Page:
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This story was produced by the Glimpse Correspondents Program.

One man, covered in blood, lay passed out at my feet in Nabatieh, Lebanon. I had just photographed him a moment before, in the midst of hundreds of other bloodied men yelling and marching in the streets. I had heard about the smell of blood, but could never have imagined what a bitter, copper taste it would leave in my mouth until it covered the men and streets in this southern Lebanese city. Three medics came over and revived the man, who promptly awoke and continued down the street, self-flagellating and shouting “Haidar, Haidar, Haidar!”

To the uninitiated, the doomsday music, actors on horses, and free-flowing blood feel like a movie-scene massacre.

In 680 CE, one man led an army to battle for the future of Islam. On the outskirts of Karbala, Hussein ibn Ali ibn Ali Talib (also called Haidar in chants by his followers) became a martyr of the faith and source of inspiration for Muslims worldwide. Each year, Shiite Muslims, a group in Islam that particularly elevates Hussein, marks the date of his martyrdom through a festival called Ashura.

On the tenth day of the month of Muharram, Shiite Muslims gather for a visible remembrance of Hussein’s battle and martyrdom. Ashura is practiced differently around the world, but the main ceremony in every country revolves around men (and sometimes women) striking their chests and chanting, in some cases using sharp objects such as swords, razors, and chains to shed their own blood in sacrifice to Hussein.

Nowhere is the ceremony more intensely visible than Nabatieh, Lebanon, a city tucked in the hillsides of the country’s scenic south. To the uninitiated, the doomsday music, actors on horses, and free-flowing blood feel like a movie-scene massacre. What begins with friendly men robed in white sheets ends with blood dripping down the steps of the “Hussainia” (community center) and unconscious youth passed out next to medical tents.

The shedding of blood seems senseless. Yet, while part of the excess may be due to young men releasing pent-up energy and frustration, the mourning behind the ceremony is very real. “A true Shiite should never stop mourning the death of Hussein, one Ashura-practitioner said. Ashura is a true and tangible remembrance of a martyr of the faith.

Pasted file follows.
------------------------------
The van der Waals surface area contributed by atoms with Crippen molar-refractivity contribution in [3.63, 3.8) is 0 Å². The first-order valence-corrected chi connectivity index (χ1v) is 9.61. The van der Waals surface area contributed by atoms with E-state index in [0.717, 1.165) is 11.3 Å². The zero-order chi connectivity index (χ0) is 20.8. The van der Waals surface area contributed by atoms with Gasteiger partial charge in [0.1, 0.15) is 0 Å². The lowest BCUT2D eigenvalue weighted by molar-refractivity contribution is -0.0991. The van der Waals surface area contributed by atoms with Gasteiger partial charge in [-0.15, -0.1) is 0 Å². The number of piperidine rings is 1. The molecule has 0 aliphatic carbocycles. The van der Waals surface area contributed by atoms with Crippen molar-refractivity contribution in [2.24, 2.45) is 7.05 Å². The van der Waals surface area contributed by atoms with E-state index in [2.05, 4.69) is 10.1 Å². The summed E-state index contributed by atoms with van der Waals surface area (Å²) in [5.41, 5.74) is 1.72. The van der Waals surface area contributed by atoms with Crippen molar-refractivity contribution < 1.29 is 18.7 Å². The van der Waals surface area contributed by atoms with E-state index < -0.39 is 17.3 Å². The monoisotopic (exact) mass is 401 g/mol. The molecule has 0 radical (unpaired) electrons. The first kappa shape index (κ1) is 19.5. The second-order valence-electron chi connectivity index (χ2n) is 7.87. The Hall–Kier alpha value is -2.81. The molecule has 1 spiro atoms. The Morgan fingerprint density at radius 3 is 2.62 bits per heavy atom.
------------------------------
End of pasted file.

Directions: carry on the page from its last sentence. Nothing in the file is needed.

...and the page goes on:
[Note: Please be advised the following contains graphic imagery. This story was produced by the Glimpse Correspondents Program, in which writers and photographers develop long-form narratives for Matador.]

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About The Author

Alex Potter

Alex Potter is a photojournalist currently living in Beirut. She graduated with a nursing degree but decided her right brain needed more exercise and turned to a career in photography. Alex just returned from months of reporting in Yemen and is currently in Beirut as a Rotary Scholar. She plans to continue reporting from the Middle East and is sure her nursing degree will be useful someday.

  • Lourika Reinders

    WOW, Alex! I’m taking my hat off for you! You have guts! I never even knew about any of this – and it has been amazing to see this event through your pictures. I live in Phuket, Thailand and we have a “bloody event” here as well ever October – The Chinese Vegetarian Festival.

    Keep up the great work you do – this was inspiring!

  • Jabir Devjee

    great job on this article, Alex. Often those who view the processions at Ashura have trouble understanding it and thus report is through a orientalist lens. Good on you for not doing that and instead sticking to the facts! Many view this act of mourning as senseless and even barbaric…but what they fail to see is that Ashura and Shias are the reason why Southern Lebanon has always fought against it’s oppressors. Its shapes a world view that doesn’t shy away from the truth and justice, even if it mean’s sacrificing ones self.

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